News:

German Museums Under Pressure to Put Collections Online

1970
1945
Wall Street Journal 22 November 2013
By Mary M Lane and Harriet Torry

BERLIN—German museums are coming under growing international pressure to provide digital access to their full collections, in the wake of the discovery of a suspected plundered art trove in Munich that authorities kept secret for nearly two years.

Under international norms adopted in Washington in 1998, German museums are obligated to go through their collections for works that may have been looted by the Nazis. But the museums have balked at going a step further and digitizing their collections to allow independent searches, citing budget restrictions and a lack of staff.

That reluctance has for years been a source of tension within the art world, with critics alleging other motives. "They don't want to let people see what they have because they know if they put it online they'll get claims and possibly lose major paintings," Ronald Lauder, a billionaire art collector and president of the World Jewish Congress, said in an interview.

The Munich discovery has prompted his group as well as the U.S. government and the London-based Commission for Looted Art in Europe to press for change.

Germany is coming under growing international pressure in the wake of the Munich art discovery to force its museums to disclose the full inventory of works they hold. German museums are balking, citing understaffing and underfunding.

Stuart Eizenstat, U.S. Secretary of State John Kerry's special adviser on Holocaust issues, said he doesn't understand how Europe's largest economy cannot afford the relatively inexpensive process of putting its public collections—particularly works created before 1945—in an online database similar to those set up years ago in the U.S. and the U.K.

"Germany has done so well economically that it needs to set an example on this," said Mr. Eizenstat in an interview.

The Munich art trove was found in the apartment of Cornelius Gurlitt whose father Hildebrand was a major art dealer for the Nazis. Cornelius Gurlitt, 80 years old, hasn't been charged with any wrongdoing.

Among the works found was a Matisse that has long been registered as missing on Lostart.de, the German government's official database for art looted during World War II.

Critics of Germany's handling of the Gurlitt case say authorities should have immediately disclosed the discovery of any works registered as stolen. Local officials involved in the investigation, initially over suspected tax evasion, have said privacy laws prevented any disclosure.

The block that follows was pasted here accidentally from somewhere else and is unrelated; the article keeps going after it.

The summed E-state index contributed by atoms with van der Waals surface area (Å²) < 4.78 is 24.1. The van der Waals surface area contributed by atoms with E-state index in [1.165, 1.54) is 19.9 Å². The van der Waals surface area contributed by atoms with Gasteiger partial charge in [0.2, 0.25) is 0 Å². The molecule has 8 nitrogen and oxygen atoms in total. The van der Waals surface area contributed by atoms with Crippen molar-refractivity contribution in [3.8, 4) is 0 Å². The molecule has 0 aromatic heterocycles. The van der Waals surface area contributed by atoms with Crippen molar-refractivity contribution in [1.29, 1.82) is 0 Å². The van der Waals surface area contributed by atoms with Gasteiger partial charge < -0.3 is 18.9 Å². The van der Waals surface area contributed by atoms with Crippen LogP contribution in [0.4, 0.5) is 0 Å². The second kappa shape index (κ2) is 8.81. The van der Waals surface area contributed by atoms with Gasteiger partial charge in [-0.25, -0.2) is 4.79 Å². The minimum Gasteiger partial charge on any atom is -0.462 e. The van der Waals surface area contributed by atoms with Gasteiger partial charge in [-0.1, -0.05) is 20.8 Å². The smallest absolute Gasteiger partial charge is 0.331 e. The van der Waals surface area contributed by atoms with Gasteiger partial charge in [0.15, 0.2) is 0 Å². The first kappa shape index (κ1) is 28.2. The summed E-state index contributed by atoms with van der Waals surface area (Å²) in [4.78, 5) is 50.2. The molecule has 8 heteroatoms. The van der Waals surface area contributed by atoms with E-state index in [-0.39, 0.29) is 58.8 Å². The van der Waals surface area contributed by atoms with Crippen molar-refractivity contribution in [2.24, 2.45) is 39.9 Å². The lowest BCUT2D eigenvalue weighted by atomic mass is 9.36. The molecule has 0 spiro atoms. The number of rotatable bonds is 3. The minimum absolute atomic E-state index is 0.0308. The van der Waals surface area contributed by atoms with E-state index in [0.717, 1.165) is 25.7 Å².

German museums also cite privacy as a reason for not putting their entire collections online. Mr. Eizenstat challenged that, however, saying, "It is mystifying whose privacy they're trying to protect."

Germany has invested in provenance research, for instance by setting up the Magdeburg-based Lost Art database, but the onus remains on museums to carry out the legwork. Few have set up broad digital resources internally, and no centralized list exists.

The 15 collections of national museums based in Berlin are "far from all digitized," says Jörn Grabowski, head of its central archives.

Many art experts consider the holdings of Bavarian museums to be the richest. The 25,000 works as well as their supporting documents of provenance are all digitized for museum employees to access internally, says Martin Schawe, managing director of the Bavarian State Picture Collection.

Mr. Schawe said putting those documents online for the public would be too expensive, although he said he has never looked into exactly how much it would cost. He added that appealing for private funding wouldn't work.

No one would give us money for that. They would say it was the government's job," he said.

Mr. Lauder called the cost argument baseless. "The issue is attitude and hostility, not lack of technology," he said.

Officials at the German Culture Ministry didn't respond to requests for comment.

Germany allocates €3 million ($4 million) annually to its federal provenance investigation center. Art galleries can apply to the center for funding to hire their own researchers.

Ulrike Lorenz, director of the Kunsthalle Mannheim in southwestern Germany, said her institute has done that for the past two years.

The Kunsthalle Mannheim lost some 800 works during the Nazi "degenerate art" purge of 1937, and one of them showed up in the Gurlitt collection—a drawing by Ernst Ludwig Kirchner—which the museum hopes to recover.

Ms. Lorenz said it plans to place its roughly 34,000 works on paper online by 2015, but said it would probably be at least five years before the institute gets its entire collection, including 1,900 paintings online.

"In Germany, there hasn't been the transparency that there is long been in the Anglo-Saxon world," said Ms. Lorenz, attributing it to fears of being overwhelmed by loan requests.

While Germany is under fire over the Gurlitt case, art historians say it has been more progressive than Russia in dealing with the legacy of looted art. Soviet troops seized vast amounts of art from European museums and collectors toward the end of World War II and, in some cases, kept it secret until the early 1990s.

The issue resurfaced in June when German Chancellor Angela Merkel nearly canceled an appearance with Vladimir Putin amid a dispute over artwork on display at the Hermitage in St. Petersburg that had been looted from Germany.

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